This International Food Policy Research Institute report analyzes how the global food crisis happened and recommends how the next one can be prevented.
Cheap food has been taken for granted for almost 30 years. From their peak in the 1970s crisis, real food prices steadily declined in the 1980s and 1990s and eventually reached an all-time low in the early 2000s. Rich and poor governments alike therefore saw little need to invest in agricultural production, and reliance on food imports appeared to be a relatively safe and efficient means of achieving national food security. However, as the international prices of major food cereals surged upward from 2006 to 2008 these perceptions quickly collapsed. Furthermore, although food prices are now lower than their 2008 peak, real prices have remained significantly higher in 2009 and 2010 than they were prior to the crisis, and various simulation models predict that real food prices will remain high until at least the end of the next decade.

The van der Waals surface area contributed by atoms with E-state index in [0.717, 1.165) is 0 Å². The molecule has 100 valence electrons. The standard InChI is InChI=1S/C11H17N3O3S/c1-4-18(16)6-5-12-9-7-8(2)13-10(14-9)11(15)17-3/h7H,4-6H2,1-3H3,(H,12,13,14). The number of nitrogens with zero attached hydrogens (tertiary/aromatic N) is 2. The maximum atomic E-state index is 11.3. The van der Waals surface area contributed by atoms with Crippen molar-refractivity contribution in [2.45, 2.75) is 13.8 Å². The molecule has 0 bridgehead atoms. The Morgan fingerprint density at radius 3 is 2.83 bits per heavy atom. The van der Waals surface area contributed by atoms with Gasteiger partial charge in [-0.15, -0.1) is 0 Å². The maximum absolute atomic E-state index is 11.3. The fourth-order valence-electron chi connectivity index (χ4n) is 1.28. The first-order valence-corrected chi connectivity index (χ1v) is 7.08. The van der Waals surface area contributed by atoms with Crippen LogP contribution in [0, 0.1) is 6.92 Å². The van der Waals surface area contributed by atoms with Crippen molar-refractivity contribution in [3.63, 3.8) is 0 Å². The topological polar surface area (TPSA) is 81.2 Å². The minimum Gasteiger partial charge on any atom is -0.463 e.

Needless to say, the stability and effectiveness of the world food system are no longer taken for granted. For researchers and policymakers alike, the food price crisis presented nothing but puzzles. Many possible causes have been identified, but their relative importance is uncertain. A number of studies estimated the impacts of rising food prices, but these simulations often generated unconvincing results, and most were limited by the absence of general equilibrium effects, country-specific price changes, and other relevant shocks, such as rising fuel prices. Moreover, while the recent crisis closely resembled the 1974 crisis, international policymakers still failed to prevent history from repeating itself. In this research monograph the authors explore these puzzles through a review of the existing literature and fresh analysis. While hardly the last word on the subject, this timely and unusually comprehensive assessment of the crisis will be a valuable resource both for researchers trying to make sense of current problems and for policymakers deciding how to prevent future crises.